This adoption by the Father and filling by the Holy Spirit could be accomplished only through Jesus Christ, only after His glorification (cf. Jn. 7:39). Jesus Christ constantly intimated to His disciples that He is the reason for the coming of the Spirit, the Comforter. Going to His saving Passion, the Lord told His disciples: And I will pray the Father, and He shall give you another Comforter, that He may abide with you forever; Even the Spirit of truth (Jn. 14:16-17). And again: But the Comforter, which is the Holy Spirit, Whom the Father will send in My name, He shall teach you all things (Jn. 14:26). And also: But when the Comforter is come, Whom I will send unto you from the Father, even the Spirit of truth, which proceedeth from the Father, He shall testify of Me (Jn. 15:26).

Although the Holy Spirit appeared in the world in His fullness after the Son, He, according to St. Gregory the Theologian, was always of equal honor to the Son and the Father. The Spirit Himself “testifies,” “reminds,” and “teaches” the disciples of Christ. Moreover, we see from the sermon in the synagogue in Nazareth that it is precisely the Spirit of the Lord Who anoints Jesus Christ for His ministry (Lk. 4:18).

Therefore, on Pentecost, as at the Baptism of the Lord in the Jordan, the entire Holy Trinity was revealed. There was the voice of the Father from Heaven, as thunder; there was the appearance of the Spirit in the form of fiery tongues, as before in the form of a dove; and there was the appearance of the Son as the Word of God, which became the basis for the preaching of the Resurrection.

On one hand, the activity of the Holy Spirit is like fire. The Son of God spoke of this spiritual fire when He indicated that He came to bring fire to the earth. He even stressed: And how I wish it were already kindled! (Lk. 12:49). St. John the Forerunner specified that the Son of God would be baptized with the Holy Spirit and with fire (Lk.3:16). Sent from the Father through the Son, the Holy Spirit enlightened the apostles and ignited them for the preaching of the Gospel. And as candles are lit one from another, maintaining the same light, so, according to St. Gregory Palamas, through the apostles’ ordination of their successors, the grace of the Divine Spirit is passed from generation to generation in the Church of Christ.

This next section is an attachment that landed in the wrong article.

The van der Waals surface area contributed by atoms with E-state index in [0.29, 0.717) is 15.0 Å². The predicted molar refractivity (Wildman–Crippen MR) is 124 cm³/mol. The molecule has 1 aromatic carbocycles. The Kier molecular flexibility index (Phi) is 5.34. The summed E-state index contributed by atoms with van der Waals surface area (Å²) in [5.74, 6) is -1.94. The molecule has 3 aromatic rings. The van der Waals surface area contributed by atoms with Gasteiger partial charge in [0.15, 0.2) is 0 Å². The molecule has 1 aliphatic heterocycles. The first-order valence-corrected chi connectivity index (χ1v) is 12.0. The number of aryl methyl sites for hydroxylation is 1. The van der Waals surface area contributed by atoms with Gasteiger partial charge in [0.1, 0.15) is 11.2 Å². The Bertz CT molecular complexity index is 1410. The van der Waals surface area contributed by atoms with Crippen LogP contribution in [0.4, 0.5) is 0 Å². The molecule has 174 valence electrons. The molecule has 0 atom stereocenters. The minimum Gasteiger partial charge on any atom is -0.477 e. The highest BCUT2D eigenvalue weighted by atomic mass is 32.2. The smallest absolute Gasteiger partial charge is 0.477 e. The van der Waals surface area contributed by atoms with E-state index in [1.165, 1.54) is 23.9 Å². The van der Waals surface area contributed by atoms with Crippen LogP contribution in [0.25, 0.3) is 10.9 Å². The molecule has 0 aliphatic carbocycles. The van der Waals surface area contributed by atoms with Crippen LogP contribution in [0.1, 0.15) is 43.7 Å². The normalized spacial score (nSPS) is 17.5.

But, on the other hand, the activity of the Holy Spirit is like water. The Gospel of John speaks to this with the words: If any man thirst, let him come unto Me, and drink… But this spake He of the Spirit, which they that believe on Him should receive (Jn. 7:37, 39). Those who have received the Holy Spirit have themselves become fountains of living water, which comes from their bellies; that is, from the heart—as the center of both physical and spiritual life. The apostle Paul wrote about the heart as the center for receiving the Holy Spirit: God hath sent forth the Spirit of His Son into your hearts (Gal. 4:6).